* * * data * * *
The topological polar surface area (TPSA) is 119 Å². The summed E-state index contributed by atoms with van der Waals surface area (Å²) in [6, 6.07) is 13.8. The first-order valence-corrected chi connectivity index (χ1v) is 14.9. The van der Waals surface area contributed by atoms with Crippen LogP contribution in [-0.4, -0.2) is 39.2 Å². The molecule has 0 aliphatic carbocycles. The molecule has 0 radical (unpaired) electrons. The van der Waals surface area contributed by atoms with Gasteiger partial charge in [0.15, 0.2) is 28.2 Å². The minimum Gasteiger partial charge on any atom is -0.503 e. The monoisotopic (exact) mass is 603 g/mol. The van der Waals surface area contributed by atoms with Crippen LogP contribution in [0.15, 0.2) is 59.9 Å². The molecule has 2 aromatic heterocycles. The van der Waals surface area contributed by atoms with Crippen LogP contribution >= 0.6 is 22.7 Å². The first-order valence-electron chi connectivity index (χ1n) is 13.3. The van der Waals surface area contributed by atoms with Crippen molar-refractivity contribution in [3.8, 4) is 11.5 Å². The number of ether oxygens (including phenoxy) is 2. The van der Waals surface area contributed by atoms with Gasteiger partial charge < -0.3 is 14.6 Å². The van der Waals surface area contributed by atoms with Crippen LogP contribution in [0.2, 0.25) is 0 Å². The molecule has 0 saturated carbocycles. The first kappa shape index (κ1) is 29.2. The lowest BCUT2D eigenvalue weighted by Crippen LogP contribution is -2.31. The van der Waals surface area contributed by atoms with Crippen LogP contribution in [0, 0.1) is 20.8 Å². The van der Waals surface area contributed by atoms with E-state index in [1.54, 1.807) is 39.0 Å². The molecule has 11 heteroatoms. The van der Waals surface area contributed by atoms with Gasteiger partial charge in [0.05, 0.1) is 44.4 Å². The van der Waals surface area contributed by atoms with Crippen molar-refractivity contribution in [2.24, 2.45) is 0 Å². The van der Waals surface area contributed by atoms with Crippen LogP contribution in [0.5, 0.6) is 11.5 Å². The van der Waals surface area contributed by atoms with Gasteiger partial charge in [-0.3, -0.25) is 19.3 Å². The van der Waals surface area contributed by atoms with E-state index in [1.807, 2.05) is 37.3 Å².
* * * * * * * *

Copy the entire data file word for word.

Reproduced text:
The topological polar surface area (TPSA) is 119 Å². The summed E-state index contributed by atoms with van der Waals surface area (Å²) in [6, 6.07) is 13.8. The first-order valence-corrected chi connectivity index (χ1v) is 14.9. The van der Waals surface area contributed by atoms with Crippen LogP contribution in [-0.4, -0.2) is 39.2 Å². The molecule has 0 aliphatic carbocycles. The molecule has 0 radical (unpaired) electrons. The van der Waals surface area contributed by atoms with Gasteiger partial charge in [0.15, 0.2) is 28.2 Å². The minimum Gasteiger partial charge on any atom is -0.503 e. The monoisotopic (exact) mass is 603 g/mol. The van der Waals surface area contributed by atoms with Crippen LogP contribution in [0.15, 0.2) is 59.9 Å². The molecule has 2 aromatic heterocycles. The van der Waals surface area contributed by atoms with Crippen LogP contribution >= 0.6 is 22.7 Å². The first-order valence-electron chi connectivity index (χ1n) is 13.3. The van der Waals surface area contributed by atoms with Crippen molar-refractivity contribution in [3.8, 4) is 11.5 Å². The number of ether oxygens (including phenoxy) is 2. The van der Waals surface area contributed by atoms with Gasteiger partial charge < -0.3 is 14.6 Å². The van der Waals surface area contributed by atoms with Crippen LogP contribution in [0.2, 0.25) is 0 Å². The molecule has 0 saturated carbocycles. The first kappa shape index (κ1) is 29.2. The lowest BCUT2D eigenvalue weighted by Crippen LogP contribution is -2.31. The van der Waals surface area contributed by atoms with Crippen LogP contribution in [0, 0.1) is 20.8 Å². The van der Waals surface area contributed by atoms with E-state index in [1.54, 1.807) is 39.0 Å². The molecule has 11 heteroatoms. The van der Waals surface area contributed by atoms with Gasteiger partial charge in [0.05, 0.1) is 44.4 Å². The van der Waals surface area contributed by atoms with Crippen molar-refractivity contribution in [2.24, 2.45) is 0 Å². The van der Waals surface area contributed by atoms with Crippen LogP contribution in [0.5, 0.6) is 11.5 Å². The van der Waals surface area contributed by atoms with Gasteiger partial charge in [-0.3, -0.25) is 19.3 Å². The van der Waals surface area contributed by atoms with E-state index in [1.807, 2.05) is 37.3 Å².